I have yet to actually meet the lovely Caroline Starr Rose, but I do feel as if I know her after reading her debut novel, May B. I am hoping to coax her back to this blog when her picture book, Over in the Wetlands, comes out later this year. Maybe if you all leave lots of comments, we'll convince her to stop in again!
|Caroline Starr Rose|
In 2008 I was teaching fifth-grade social studies. We’d gotten to those textbook paragraphs about England’s first colony in the Americas. Not Jamestown, the Virginia settlement started in 1607. Roanoke, the community established twenty years before. Reading about the Lost Colony of Roanoke along with my students, I remembered the fascination I’d felt the first time I’d encountered the story: 117 missing people. The word CROATOAN the only clue left behind.
While the inspiration for Blue Birds came from this moment of rediscovery, the story itself grew in part from my own childhood experiences moving back to the US from Saudi Arabia and meeting my first life-long friend.
In 1980 I returned from Saudi at the ripe old age of six. I didn’t understand America, this place with “deer crossing signs” (weren’t those pictures of goats?) and weird playground slang. While living on the other side of the world, what had once been familiar was now strange. That’s when I met Sergio, my boy-next-door, playmate, classmate, sometimes sworn enemy, and stand-in sibling. Our friendship gave us a place to be ourselves, to grow into our fuller selves. It was a safe place for me to navigate my new surroundings and learn about my new home.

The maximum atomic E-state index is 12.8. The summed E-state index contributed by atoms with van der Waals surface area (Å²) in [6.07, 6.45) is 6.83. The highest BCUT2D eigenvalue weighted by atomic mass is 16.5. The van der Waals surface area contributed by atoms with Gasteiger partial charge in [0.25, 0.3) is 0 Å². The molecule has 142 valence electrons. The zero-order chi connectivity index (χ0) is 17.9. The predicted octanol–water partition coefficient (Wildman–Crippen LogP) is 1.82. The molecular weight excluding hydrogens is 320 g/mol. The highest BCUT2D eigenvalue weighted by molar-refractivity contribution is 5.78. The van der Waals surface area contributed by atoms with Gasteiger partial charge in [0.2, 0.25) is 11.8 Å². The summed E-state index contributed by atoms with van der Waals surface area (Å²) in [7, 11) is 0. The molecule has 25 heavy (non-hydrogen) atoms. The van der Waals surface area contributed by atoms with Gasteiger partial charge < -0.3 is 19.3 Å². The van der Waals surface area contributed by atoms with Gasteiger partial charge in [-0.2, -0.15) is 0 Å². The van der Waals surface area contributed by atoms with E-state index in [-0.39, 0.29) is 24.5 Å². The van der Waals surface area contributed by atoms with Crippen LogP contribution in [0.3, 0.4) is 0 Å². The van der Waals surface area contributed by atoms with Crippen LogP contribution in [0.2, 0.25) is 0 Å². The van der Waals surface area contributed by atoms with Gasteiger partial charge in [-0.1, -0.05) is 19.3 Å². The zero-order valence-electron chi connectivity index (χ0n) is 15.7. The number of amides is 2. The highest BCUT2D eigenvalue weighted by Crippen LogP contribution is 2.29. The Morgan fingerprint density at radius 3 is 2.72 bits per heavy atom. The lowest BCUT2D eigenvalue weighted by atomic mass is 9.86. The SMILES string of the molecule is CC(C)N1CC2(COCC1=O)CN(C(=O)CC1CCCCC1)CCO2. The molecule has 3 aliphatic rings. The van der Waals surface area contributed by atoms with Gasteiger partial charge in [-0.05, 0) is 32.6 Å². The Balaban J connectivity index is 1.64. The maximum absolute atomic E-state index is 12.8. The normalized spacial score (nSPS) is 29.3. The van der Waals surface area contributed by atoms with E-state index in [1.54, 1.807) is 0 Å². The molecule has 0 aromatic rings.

I’ve made my literary home as a verse novelist, but I have a little secret to share. Conventional wisdom encourages authors to read 100 books in their genre or format before beginning their own story in the same style. Guess how many verse novels I read before writing my first novel-in-verse, May B.? A grand total of two. Why? Because I never planned for May B. to be written as poetry. But as I wrote I found verse gave me access to May’s character and world in a way prose never could.
In writing Blue Birds, I chose verse deliberately this time. For a genre like historical fiction that is often viewed as distant or hard to understand, verse becomes a beautiful fit. It strips away the unnecessary and gives readers an intimate picture of a book’s central characters.
I believe in order to fully appreciate poetry it must be seen and heard. A poet communicates with language, yes, but she also speaks to the reader through line breaks, stanza breaks, and the placement of words on a page. My favorite passages in Blue Birds come from the poems Alis and Kimi share together. Here are two girls from two entirely different worlds and yet they become friends. It was essential the structure of these dual-voice poems “spoke” the story visually as well as told it through the words they contained.
I hope Blue Birds allows poetry to feel less mysterious and history more accessible. I hope you come to love these girls as I do.
Caroline Starr Rose was named a Publishers Weekly Flying Start Author for her debut novel, May B., which was an ALA-ALSC Notable Children’s Book and received two starred reviews. She spent her childhood in the deserts of Saudi Arabia and New Mexico, camping by the Red Sea in one and eating red chile in the other. She has taught social studies and English, and worked to instill in her students a passion for books, an enthusiasm for experimenting with words, and a curiosity about the past. She lives in New Mexico. Blue Birds is her second book. Visit her here.